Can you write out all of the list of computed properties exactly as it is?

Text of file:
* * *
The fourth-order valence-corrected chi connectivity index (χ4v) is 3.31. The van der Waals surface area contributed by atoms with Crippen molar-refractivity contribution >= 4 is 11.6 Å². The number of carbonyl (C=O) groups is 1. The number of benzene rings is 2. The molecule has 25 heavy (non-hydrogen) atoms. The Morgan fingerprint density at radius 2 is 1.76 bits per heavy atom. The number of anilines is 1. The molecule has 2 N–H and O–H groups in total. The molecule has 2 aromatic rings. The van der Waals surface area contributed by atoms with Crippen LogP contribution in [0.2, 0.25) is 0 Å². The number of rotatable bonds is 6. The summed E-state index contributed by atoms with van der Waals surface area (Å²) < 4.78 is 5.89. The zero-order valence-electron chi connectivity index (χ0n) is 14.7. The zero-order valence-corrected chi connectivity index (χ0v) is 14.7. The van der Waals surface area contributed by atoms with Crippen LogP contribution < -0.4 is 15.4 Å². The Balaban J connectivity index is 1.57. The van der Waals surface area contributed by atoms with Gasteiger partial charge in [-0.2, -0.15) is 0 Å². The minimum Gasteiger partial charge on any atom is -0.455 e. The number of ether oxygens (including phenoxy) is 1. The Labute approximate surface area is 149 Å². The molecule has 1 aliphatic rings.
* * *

The fourth-order valence-corrected chi connectivity index (χ4v) is 3.31. The van der Waals surface area contributed by atoms with Crippen molar-refractivity contribution >= 4 is 11.6 Å². The number of carbonyl (C=O) groups is 1. The number of benzene rings is 2. The molecule has 25 heavy (non-hydrogen) atoms. The Morgan fingerprint density at radius 2 is 1.76 bits per heavy atom. The number of anilines is 1. The molecule has 2 N–H and O–H groups in total. The molecule has 2 aromatic rings. The van der Waals surface area contributed by atoms with Crippen LogP contribution in [0.2, 0.25) is 0 Å². The number of rotatable bonds is 6. The summed E-state index contributed by atoms with van der Waals surface area (Å²) < 4.78 is 5.89. The zero-order valence-electron chi connectivity index (χ0n) is 14.7. The zero-order valence-corrected chi connectivity index (χ0v) is 14.7. The van der Waals surface area contributed by atoms with Crippen LogP contribution < -0.4 is 15.4 Å². The Balaban J connectivity index is 1.57. The van der Waals surface area contributed by atoms with Gasteiger partial charge in [-0.2, -0.15) is 0 Å². The minimum Gasteiger partial charge on any atom is -0.455 e. The number of ether oxygens (including phenoxy) is 1. The Labute approximate surface area is 149 Å². The molecule has 1 aliphatic rings.